I really like to plant the flowering annual purslane in our hot summer landscapes. It’s a vigorous, low-growing plant that forms a colorful carpet with succulent foliage.
But I plan to write about that wonderful plant in the future. Today, I want to extoll the virtues of one of its cousins: moss rose.
Moss rose has fleshy, succulent foliage that helps it hold up to the summer heat. The 1-inch-long, cylindrical foliage is bright green and arranged in clusters on the stems.
I love the flowers, as most are semi-double or fully double, and they really do resemble tiny rose blooms. The flowers radiate colors of yellow, orange, bright pink and red. When massed planted as a mix, the color mashup is eye-catching. Mass planting this ground-hugging plant also creates a colorful ground cover.
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Best flowering occurs when the plants receive about six hours of full sun a day. I find it interesting that at night and on cloudy days, the flowers seem to throw a little tantrum and actually close up.
The fact that they are tolerant of droughty conditions during high summer temperatures is a great attribute, but realize that they are not cacti. You will enjoy the best flowering display if you make sure the planting bed or container receives consistent irrigation. I’m growing a fine batch of moss rose in my self-watering container gardens, as the subirrigation is really paying off.
I love the fact that when moss rose is planted in a sunny location, it blooms nonstop pretty much all season. Around the beginning of August, I’ll trim the plants back and give them a shot of fertilizer to help them become a little fuller and ready to take on the fall gardening season.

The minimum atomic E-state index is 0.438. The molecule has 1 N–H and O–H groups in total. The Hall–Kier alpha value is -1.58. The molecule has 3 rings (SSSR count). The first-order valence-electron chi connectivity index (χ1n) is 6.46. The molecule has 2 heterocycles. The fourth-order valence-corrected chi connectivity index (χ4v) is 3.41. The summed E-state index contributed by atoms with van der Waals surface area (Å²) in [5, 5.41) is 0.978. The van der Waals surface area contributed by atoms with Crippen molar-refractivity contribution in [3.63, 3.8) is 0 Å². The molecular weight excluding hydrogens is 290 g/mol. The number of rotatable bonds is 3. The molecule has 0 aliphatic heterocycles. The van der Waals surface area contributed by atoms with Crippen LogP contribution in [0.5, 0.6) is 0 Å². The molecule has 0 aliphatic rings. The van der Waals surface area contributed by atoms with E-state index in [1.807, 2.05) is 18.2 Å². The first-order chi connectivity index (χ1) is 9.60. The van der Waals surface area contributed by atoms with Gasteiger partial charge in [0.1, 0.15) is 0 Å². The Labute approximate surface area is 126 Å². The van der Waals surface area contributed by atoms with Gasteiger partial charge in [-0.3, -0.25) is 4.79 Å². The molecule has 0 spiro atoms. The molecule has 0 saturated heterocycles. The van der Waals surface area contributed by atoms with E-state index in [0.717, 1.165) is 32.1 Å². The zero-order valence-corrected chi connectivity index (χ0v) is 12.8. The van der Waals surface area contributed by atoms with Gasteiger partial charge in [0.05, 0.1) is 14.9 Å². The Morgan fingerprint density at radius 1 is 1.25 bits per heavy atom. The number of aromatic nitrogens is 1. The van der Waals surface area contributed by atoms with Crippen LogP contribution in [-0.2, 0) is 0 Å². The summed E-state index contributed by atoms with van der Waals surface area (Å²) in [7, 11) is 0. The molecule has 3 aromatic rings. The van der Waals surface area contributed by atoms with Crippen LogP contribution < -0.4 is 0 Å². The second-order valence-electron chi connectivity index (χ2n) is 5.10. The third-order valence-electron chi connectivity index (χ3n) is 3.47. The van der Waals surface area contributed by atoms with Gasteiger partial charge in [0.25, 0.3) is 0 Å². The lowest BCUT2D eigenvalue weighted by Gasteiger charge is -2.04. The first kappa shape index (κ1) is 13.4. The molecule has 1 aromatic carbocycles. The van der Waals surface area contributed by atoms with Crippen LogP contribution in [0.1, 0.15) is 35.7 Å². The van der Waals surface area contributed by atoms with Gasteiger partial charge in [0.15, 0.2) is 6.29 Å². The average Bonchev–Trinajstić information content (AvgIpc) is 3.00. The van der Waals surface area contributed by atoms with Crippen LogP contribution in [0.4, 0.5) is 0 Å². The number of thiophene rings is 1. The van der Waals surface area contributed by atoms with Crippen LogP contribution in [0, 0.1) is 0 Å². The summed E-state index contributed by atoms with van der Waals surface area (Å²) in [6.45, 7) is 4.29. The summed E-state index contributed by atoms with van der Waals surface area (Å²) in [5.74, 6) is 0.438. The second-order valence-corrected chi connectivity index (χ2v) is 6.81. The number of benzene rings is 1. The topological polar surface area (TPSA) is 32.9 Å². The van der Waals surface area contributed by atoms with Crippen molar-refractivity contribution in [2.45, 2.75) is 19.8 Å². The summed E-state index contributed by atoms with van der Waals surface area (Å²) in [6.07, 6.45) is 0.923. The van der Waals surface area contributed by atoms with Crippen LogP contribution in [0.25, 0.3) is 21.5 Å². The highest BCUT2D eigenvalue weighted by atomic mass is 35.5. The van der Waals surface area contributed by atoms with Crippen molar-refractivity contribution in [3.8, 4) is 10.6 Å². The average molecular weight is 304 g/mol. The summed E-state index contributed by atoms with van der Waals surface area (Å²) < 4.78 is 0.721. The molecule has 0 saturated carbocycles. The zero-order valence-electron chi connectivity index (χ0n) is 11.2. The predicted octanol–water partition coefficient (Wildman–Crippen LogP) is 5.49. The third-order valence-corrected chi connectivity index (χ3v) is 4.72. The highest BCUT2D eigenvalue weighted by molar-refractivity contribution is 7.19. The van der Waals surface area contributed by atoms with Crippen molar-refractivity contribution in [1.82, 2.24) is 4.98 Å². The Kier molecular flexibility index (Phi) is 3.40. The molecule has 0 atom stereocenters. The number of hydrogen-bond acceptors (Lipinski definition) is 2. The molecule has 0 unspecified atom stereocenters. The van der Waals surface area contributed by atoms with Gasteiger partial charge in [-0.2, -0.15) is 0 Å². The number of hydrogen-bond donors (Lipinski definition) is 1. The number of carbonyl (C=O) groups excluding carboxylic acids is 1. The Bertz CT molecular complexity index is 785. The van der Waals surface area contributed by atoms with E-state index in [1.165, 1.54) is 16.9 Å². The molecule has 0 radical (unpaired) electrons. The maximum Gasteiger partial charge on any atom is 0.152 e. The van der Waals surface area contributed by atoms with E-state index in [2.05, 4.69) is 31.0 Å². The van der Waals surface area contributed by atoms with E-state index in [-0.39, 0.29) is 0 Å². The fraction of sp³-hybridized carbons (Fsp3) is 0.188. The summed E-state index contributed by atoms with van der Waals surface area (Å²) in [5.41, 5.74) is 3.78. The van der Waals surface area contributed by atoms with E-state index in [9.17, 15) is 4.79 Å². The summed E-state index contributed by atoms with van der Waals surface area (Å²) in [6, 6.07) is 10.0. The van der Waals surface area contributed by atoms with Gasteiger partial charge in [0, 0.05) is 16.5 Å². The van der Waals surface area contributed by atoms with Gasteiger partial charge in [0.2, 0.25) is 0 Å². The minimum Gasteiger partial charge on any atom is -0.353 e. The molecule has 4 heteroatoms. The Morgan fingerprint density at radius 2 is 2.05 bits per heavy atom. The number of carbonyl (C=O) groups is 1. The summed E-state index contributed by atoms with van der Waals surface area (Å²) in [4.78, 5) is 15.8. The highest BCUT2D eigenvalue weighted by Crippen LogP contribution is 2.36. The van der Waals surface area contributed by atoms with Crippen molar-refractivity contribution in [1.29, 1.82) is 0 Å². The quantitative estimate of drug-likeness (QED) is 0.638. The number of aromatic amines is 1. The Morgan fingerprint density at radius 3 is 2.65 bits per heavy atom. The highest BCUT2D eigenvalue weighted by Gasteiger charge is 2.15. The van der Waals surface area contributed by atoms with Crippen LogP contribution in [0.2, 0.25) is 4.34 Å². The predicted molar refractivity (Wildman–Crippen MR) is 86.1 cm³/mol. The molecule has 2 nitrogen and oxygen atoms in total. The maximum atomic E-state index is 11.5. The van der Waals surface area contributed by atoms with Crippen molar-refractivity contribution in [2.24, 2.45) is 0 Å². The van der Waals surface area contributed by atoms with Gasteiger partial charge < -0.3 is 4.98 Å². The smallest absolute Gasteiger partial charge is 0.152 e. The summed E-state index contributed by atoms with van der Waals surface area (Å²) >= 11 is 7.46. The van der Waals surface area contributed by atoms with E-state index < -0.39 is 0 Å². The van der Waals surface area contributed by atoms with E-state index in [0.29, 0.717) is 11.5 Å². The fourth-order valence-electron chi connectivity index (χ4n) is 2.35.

One of my favorite series to grow in my landscape is Sundial, a group that has been a garden staple for many years.
The first time I realized how much I appreciate these plants was years ago visiting the annual Flower Day at Park Seed in Greenwood, South Carolina. Right there at the entrance to their trial gardens was a huge floral sundial, and I think you can guess which flowers were used: Sundial moss rose. I was hooked.
When purchasing yours, select plants that look healthy. Usually the biggest selection is available early in the spring, but I’ve recently seen some moss rose on the abused plant racks, and they still look pretty good. It’s a testament to their toughness.
Plant yours about 6 inches apart in a well-drained landscape bed. However, containers work best in my opinion.
Over the years, I’ve noticed that moss rose plants will reseed the following year. It won’t become a weedy mess you’re forced to clean up, but I am amused at where the seeds end up. Cracks in walkways and my volcanic rock mulch are likely locations. Like all volunteers that pop up in my garden and landscape, I let them grow to be enjoyed.
Gary Bachman is a professor of horticulture at the Coastal Research and Extension Center in Biloxi.